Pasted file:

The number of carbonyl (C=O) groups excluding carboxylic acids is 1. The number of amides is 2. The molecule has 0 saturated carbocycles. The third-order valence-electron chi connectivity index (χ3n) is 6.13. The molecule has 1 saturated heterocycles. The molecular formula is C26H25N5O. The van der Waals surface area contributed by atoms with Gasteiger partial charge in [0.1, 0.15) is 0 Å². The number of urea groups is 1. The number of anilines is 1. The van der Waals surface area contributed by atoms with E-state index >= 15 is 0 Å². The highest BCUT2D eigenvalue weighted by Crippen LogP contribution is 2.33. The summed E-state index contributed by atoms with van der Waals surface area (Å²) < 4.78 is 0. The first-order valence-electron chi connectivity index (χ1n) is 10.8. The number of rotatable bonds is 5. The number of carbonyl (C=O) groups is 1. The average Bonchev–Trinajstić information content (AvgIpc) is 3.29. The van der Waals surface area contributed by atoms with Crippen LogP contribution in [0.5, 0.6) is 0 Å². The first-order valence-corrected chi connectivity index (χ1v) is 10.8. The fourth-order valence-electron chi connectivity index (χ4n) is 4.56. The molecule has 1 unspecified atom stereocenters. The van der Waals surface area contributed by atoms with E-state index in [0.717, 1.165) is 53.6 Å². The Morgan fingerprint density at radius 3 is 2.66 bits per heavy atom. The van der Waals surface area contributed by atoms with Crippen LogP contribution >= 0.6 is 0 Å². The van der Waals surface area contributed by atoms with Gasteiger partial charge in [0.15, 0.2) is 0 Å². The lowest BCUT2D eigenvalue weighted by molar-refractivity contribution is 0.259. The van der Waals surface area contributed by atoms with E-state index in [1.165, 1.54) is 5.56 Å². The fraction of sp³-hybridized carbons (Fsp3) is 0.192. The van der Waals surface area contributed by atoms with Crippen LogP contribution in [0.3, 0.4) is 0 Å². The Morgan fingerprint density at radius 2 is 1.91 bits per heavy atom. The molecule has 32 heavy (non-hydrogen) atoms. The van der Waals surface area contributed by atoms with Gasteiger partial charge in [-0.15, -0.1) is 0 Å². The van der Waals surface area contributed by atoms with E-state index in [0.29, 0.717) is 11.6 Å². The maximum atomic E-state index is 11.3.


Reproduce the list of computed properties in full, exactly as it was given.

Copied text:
The number of carbonyl (C=O) groups excluding carboxylic acids is 1. The number of amides is 2. The molecule has 0 saturated carbocycles. The third-order valence-electron chi connectivity index (χ3n) is 6.13. The molecule has 1 saturated heterocycles. The molecular formula is C26H25N5O. The van der Waals surface area contributed by atoms with Gasteiger partial charge in [0.1, 0.15) is 0 Å². The number of urea groups is 1. The number of anilines is 1. The van der Waals surface area contributed by atoms with E-state index >= 15 is 0 Å². The highest BCUT2D eigenvalue weighted by Crippen LogP contribution is 2.33. The summed E-state index contributed by atoms with van der Waals surface area (Å²) < 4.78 is 0. The first-order valence-electron chi connectivity index (χ1n) is 10.8. The number of rotatable bonds is 5. The number of carbonyl (C=O) groups is 1. The average Bonchev–Trinajstić information content (AvgIpc) is 3.29. The van der Waals surface area contributed by atoms with Crippen LogP contribution in [0.5, 0.6) is 0 Å². The first-order valence-corrected chi connectivity index (χ1v) is 10.8. The fourth-order valence-electron chi connectivity index (χ4n) is 4.56. The molecule has 1 unspecified atom stereocenters. The van der Waals surface area contributed by atoms with E-state index in [0.717, 1.165) is 53.6 Å². The Morgan fingerprint density at radius 3 is 2.66 bits per heavy atom. The van der Waals surface area contributed by atoms with Crippen LogP contribution >= 0.6 is 0 Å². The van der Waals surface area contributed by atoms with Gasteiger partial charge in [0.15, 0.2) is 0 Å². The lowest BCUT2D eigenvalue weighted by molar-refractivity contribution is 0.259. The van der Waals surface area contributed by atoms with E-state index in [1.165, 1.54) is 5.56 Å². The fraction of sp³-hybridized carbons (Fsp3) is 0.192. The van der Waals surface area contributed by atoms with Crippen LogP contribution in [0.3, 0.4) is 0 Å². The Morgan fingerprint density at radius 2 is 1.91 bits per heavy atom. The molecule has 32 heavy (non-hydrogen) atoms. The van der Waals surface area contributed by atoms with Gasteiger partial charge in [-0.15, -0.1) is 0 Å². The van der Waals surface area contributed by atoms with E-state index in [0.29, 0.717) is 11.6 Å². The maximum atomic E-state index is 11.3.